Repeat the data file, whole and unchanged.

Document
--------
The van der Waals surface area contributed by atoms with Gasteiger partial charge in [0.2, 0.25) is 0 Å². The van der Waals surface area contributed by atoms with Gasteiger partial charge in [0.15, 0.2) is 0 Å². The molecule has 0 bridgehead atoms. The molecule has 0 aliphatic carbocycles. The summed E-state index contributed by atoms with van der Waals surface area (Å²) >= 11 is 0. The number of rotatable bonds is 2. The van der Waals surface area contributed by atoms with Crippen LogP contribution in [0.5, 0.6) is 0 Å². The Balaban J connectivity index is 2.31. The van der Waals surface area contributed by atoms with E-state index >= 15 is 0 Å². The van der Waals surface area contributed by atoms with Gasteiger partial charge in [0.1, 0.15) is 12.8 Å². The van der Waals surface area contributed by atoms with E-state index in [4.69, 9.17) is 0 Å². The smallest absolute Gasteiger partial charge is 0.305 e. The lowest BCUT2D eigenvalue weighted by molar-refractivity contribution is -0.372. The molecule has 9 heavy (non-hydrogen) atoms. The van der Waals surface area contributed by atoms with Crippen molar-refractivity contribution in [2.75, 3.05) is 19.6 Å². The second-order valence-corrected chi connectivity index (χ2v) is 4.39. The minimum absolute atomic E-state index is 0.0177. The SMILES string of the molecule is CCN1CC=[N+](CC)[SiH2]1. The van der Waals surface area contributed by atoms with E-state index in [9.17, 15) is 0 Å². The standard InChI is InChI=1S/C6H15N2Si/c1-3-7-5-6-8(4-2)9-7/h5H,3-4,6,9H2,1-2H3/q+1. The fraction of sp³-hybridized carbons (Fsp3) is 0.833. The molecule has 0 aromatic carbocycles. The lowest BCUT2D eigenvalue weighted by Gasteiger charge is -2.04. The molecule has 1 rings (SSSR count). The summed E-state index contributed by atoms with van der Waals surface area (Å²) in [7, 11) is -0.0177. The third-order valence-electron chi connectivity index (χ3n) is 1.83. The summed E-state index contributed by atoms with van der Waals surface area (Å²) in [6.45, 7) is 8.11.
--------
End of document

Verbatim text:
The van der Waals surface area contributed by atoms with Gasteiger partial charge in [0.2, 0.25) is 0 Å². The van der Waals surface area contributed by atoms with Gasteiger partial charge in [0.15, 0.2) is 0 Å². The molecule has 0 bridgehead atoms. The molecule has 0 aliphatic carbocycles. The summed E-state index contributed by atoms with van der Waals surface area (Å²) >= 11 is 0. The number of rotatable bonds is 2. The van der Waals surface area contributed by atoms with Crippen LogP contribution in [0.5, 0.6) is 0 Å². The Balaban J connectivity index is 2.31. The van der Waals surface area contributed by atoms with E-state index >= 15 is 0 Å². The van der Waals surface area contributed by atoms with Gasteiger partial charge in [0.1, 0.15) is 12.8 Å². The van der Waals surface area contributed by atoms with E-state index in [4.69, 9.17) is 0 Å². The smallest absolute Gasteiger partial charge is 0.305 e. The lowest BCUT2D eigenvalue weighted by molar-refractivity contribution is -0.372. The molecule has 9 heavy (non-hydrogen) atoms. The van der Waals surface area contributed by atoms with Crippen molar-refractivity contribution in [2.75, 3.05) is 19.6 Å². The second-order valence-corrected chi connectivity index (χ2v) is 4.39. The minimum absolute atomic E-state index is 0.0177. The SMILES string of the molecule is CCN1CC=[N+](CC)[SiH2]1. The van der Waals surface area contributed by atoms with E-state index in [9.17, 15) is 0 Å². The standard InChI is InChI=1S/C6H15N2Si/c1-3-7-5-6-8(4-2)9-7/h5H,3-4,6,9H2,1-2H3/q+1. The fraction of sp³-hybridized carbons (Fsp3) is 0.833. The molecule has 0 aromatic carbocycles. The lowest BCUT2D eigenvalue weighted by Gasteiger charge is -2.04. The molecule has 1 rings (SSSR count). The summed E-state index contributed by atoms with van der Waals surface area (Å²) in [7, 11) is -0.0177. The third-order valence-electron chi connectivity index (χ3n) is 1.83. The summed E-state index contributed by atoms with van der Waals surface area (Å²) in [6.45, 7) is 8.11.